After months of hemming and hawing, the KMT yesterday officially called it quits with its estranged former chairman, Lee Teng-hui (
The party yesterday revoked Lee's membership, saying he violated party rules.
KMT members have been upset with Lee's carousing with the Taiwan Solidarity Union, a rival political group. They're also infuriated with his criticism of the party.
Lee himself is angry with the KMT's infidelity to the pro-Taiwan and localization policies that he worked to implement during his 12 years in power.
Chen Kang-chin (
But the KMT had to go forward with its long-contemplated move, saying "the situation has proven to be irreversible despite all the efforts that have been made."
Chen also said that the KMT had to break off its relationship with Lee for the good of the party. "Any party with organization and discipline can never tolerate malicious defamation made against it by its members," he said.
Chen said committee members attending yesterday's meeting agreed that Lee had committed "severe violations" of the party's charter. Lee has betrayed the party's resolutions, blemished its reputation and harmed the party's interests, Chen said.
Huang Ta-chou (黃大洲), Lee's former student and a committee member, stayed clear of yesterday's meeting.
Huang said he didn't agree with Lee's recent conduct, but added that it was inconvenient for him to express any opinion on the matter in light of his relationship with Lee.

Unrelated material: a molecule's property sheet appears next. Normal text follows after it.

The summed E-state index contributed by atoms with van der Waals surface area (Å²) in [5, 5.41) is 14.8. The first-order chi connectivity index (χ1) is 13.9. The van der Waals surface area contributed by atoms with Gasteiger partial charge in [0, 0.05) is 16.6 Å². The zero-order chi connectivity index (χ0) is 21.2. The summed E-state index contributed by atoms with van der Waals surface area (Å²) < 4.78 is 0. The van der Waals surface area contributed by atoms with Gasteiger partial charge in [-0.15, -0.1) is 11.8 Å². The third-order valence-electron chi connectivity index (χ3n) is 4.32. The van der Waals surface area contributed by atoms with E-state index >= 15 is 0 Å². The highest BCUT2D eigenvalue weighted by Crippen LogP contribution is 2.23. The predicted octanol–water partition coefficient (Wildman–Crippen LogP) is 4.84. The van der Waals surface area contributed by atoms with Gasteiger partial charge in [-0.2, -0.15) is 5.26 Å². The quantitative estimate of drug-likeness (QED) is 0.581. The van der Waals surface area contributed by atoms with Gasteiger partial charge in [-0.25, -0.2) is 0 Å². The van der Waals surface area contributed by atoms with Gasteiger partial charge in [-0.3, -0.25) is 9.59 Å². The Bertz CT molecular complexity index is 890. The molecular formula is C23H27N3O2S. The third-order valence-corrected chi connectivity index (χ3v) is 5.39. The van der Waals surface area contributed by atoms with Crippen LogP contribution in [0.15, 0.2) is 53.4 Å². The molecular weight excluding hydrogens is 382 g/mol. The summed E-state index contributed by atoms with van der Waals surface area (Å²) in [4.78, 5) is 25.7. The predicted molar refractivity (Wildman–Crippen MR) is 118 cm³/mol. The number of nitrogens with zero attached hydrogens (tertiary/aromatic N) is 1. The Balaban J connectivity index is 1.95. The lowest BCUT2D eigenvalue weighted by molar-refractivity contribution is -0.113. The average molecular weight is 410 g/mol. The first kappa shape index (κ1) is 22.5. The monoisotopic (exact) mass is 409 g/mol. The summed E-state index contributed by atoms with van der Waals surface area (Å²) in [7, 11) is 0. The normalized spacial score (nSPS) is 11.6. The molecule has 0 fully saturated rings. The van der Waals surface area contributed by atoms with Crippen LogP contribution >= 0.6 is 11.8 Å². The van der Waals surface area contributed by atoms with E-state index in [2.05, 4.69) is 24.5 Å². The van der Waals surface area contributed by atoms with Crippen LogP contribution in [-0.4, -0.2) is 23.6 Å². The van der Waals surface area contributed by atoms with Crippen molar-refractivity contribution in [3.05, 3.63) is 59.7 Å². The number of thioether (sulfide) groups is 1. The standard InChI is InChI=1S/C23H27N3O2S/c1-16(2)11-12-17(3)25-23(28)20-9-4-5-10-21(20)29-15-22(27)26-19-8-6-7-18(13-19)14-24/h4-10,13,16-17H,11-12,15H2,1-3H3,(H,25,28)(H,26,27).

Lee's support of the TSU has been seen by the KMT as an open challenge to the party. The former president has said the TSU's ideals are consistent with his own, and that he'll do everything possible to help the new political party achieve victory in the year-end legislative elections.
During a Taichung rally on Sunday, Lee even challenged the KMT to kick him out of the party, but he denied he was the one that needed discipline.
Instead, Lee said KMT members who have strayed from the anti-communist path and pandered to leaders in Beijing should be punished first.
Lee's Sunday remarks were made in response to a letter the KMT sent to him two days earlier, in which the party urged him to quit on his own accord if he "doesn't identify with the party's ideals."
The letter was written after attempts to meet with Lee in person failed.
According to the KMT's definition, a "revocation of membership" is a lighter punishment than "expulsion."
Those who have their membership revoked can have their membership restored one year later. Members who are expelled are not allowed to rejoin until two years after their ouster.
Lifetime membership in the party runs NT$10,000.
KMT Chairman Lien Chan (
"The party has its rules, and we have to act according to the system," Lien said.
Lee is the first former KMT chairman to be ousted from the party in its 107-year history, though he's not the first party leader to get the boot.
In 1995 -- under Lee's leadership -- the KMT revoked the membership of two vice chairmen, Lin Yang-kang (
Former Taiwan Provincial Governor James Soong (
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